Life expectancy in the U.S. declined in 2020 and 2021, and that decline posed challenges for the life insurance market. The COVID-19 pandemic disrupted traditional agent-consumer interactions, making it necessary for the industry to adopt digital solutions such as accelerated underwriting more quickly.
Data scientists from LexisNexis Risk Solutions examined mortality trends before and after the pandemic, especially as those trends pertained to underserved populations. The findings were presented during the Society for Insurance Research’s Annual Conference this week in Cincinnati.
The pandemic “led to carriers working with their agents in the entire transaction workflow of insurance, to make that experience better and quicker for the consumer,” said Matthew Stull, LexisNexis director of data science.
LexisNexis analyzed a life database of 50 million applicants – with a focus on the combination of medical and nonmedical underwriting data. From there, they developed a Risk Classifier that merges an insurance applicant’s medical information and nonmedical information to allow life insurers to more accurately rate risk, help competitively price policies and offer a better customer experience without the need for an in-person medical exam.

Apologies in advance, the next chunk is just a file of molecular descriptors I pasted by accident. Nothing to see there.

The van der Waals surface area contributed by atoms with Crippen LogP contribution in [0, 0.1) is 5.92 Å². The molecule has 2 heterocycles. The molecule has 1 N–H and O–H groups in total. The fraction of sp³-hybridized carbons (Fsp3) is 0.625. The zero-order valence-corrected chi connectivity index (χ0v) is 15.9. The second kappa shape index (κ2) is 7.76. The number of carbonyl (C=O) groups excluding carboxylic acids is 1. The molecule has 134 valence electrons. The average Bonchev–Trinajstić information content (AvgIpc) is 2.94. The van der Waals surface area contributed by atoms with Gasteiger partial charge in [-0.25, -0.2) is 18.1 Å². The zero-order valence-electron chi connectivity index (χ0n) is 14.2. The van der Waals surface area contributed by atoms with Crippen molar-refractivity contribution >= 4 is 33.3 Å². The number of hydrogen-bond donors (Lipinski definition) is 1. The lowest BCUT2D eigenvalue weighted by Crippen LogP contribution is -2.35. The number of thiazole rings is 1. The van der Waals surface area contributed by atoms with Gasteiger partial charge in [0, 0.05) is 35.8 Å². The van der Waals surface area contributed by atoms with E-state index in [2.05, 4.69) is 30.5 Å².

As an example of combining medical and nonmedical information, Stull provided a hypothetical life insurance applicant who has hypertension and holds a professional license.
“We crossed two variables that you might see in an underwriting life insurance application: hypertension and the fact that someone has a professional license. And when I say professional license, I don’t mean a doctor or a lawyer. It can also mean a licensed plumber, a licensed carpenter license, a licensed manicurist – we treat all of them the same. And what we see is that someone may have hypertension but if they’re showing responsibility in other areas of their life, it helps them manage the hypertension. And it improves the mortality risk.”
Helping close the life insurance gap
The purpose for developing these risk models is for carriers to have an easier time reaching the middle market and help close the life insurance gap, Stull said.
The Risk Classifier assigns individuals a risk score showing those who are most likely to be approved for a life insurance policy. The lower the score, the more likely the applicant will be approved. Using the Risk Classifier, the percentage of low-scored population that is classified as Black has increased by an average of 53%, and the percentage of low-scored population that is classified as Hispanic has increased by 38% since 2019, according to a LexisNexis analysis. Stull said those high percentage increases were the biggest surprise resulting from the research.
“We’re showing the benefit this Risk Classifier has and how it benefits the consumer – they get a price quicker, the quote goes faster,” Stull said. “But the bigger benefit that we see is with the outreach to historically underserved communities.”
Susan Rupe is managing editor for InsuranceNewsNet. She formerly served as communications director for an insurance agents’ association and was an award-winning newspaper reporter and editor. Contact her at Susan.Rupe@innfeedback.com. Follow her on Twitter @INNsusan.
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